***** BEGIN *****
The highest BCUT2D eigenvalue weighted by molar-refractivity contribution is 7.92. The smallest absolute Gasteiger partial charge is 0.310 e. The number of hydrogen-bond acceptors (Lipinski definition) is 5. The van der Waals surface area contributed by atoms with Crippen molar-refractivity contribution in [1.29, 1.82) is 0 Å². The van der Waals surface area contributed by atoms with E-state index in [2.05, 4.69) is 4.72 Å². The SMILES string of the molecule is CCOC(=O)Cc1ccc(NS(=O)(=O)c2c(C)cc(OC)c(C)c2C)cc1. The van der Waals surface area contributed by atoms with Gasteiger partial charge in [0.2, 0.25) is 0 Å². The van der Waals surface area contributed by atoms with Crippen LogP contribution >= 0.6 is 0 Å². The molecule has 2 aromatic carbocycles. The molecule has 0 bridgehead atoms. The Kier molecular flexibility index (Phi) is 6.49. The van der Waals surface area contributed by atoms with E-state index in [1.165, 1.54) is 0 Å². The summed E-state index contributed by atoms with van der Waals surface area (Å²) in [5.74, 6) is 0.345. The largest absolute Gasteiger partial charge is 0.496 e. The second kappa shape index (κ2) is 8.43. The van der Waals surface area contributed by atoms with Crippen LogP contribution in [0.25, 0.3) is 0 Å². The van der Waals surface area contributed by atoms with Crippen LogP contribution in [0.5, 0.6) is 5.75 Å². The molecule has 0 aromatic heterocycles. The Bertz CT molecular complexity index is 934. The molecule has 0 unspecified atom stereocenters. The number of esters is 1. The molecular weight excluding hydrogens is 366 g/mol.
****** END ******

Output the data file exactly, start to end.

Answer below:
The highest BCUT2D eigenvalue weighted by molar-refractivity contribution is 7.92. The smallest absolute Gasteiger partial charge is 0.310 e. The number of hydrogen-bond acceptors (Lipinski definition) is 5. The van der Waals surface area contributed by atoms with Crippen molar-refractivity contribution in [1.29, 1.82) is 0 Å². The van der Waals surface area contributed by atoms with E-state index in [2.05, 4.69) is 4.72 Å². The SMILES string of the molecule is CCOC(=O)Cc1ccc(NS(=O)(=O)c2c(C)cc(OC)c(C)c2C)cc1. The van der Waals surface area contributed by atoms with Gasteiger partial charge in [0.2, 0.25) is 0 Å². The van der Waals surface area contributed by atoms with Crippen LogP contribution >= 0.6 is 0 Å². The molecule has 2 aromatic carbocycles. The molecule has 0 bridgehead atoms. The Kier molecular flexibility index (Phi) is 6.49. The van der Waals surface area contributed by atoms with E-state index in [1.165, 1.54) is 0 Å². The summed E-state index contributed by atoms with van der Waals surface area (Å²) in [5.74, 6) is 0.345. The largest absolute Gasteiger partial charge is 0.496 e. The second kappa shape index (κ2) is 8.43. The van der Waals surface area contributed by atoms with Crippen LogP contribution in [0.25, 0.3) is 0 Å². The van der Waals surface area contributed by atoms with Crippen LogP contribution in [0.5, 0.6) is 5.75 Å². The molecule has 0 aromatic heterocycles. The Bertz CT molecular complexity index is 934. The molecule has 0 unspecified atom stereocenters. The number of esters is 1. The molecular weight excluding hydrogens is 366 g/mol.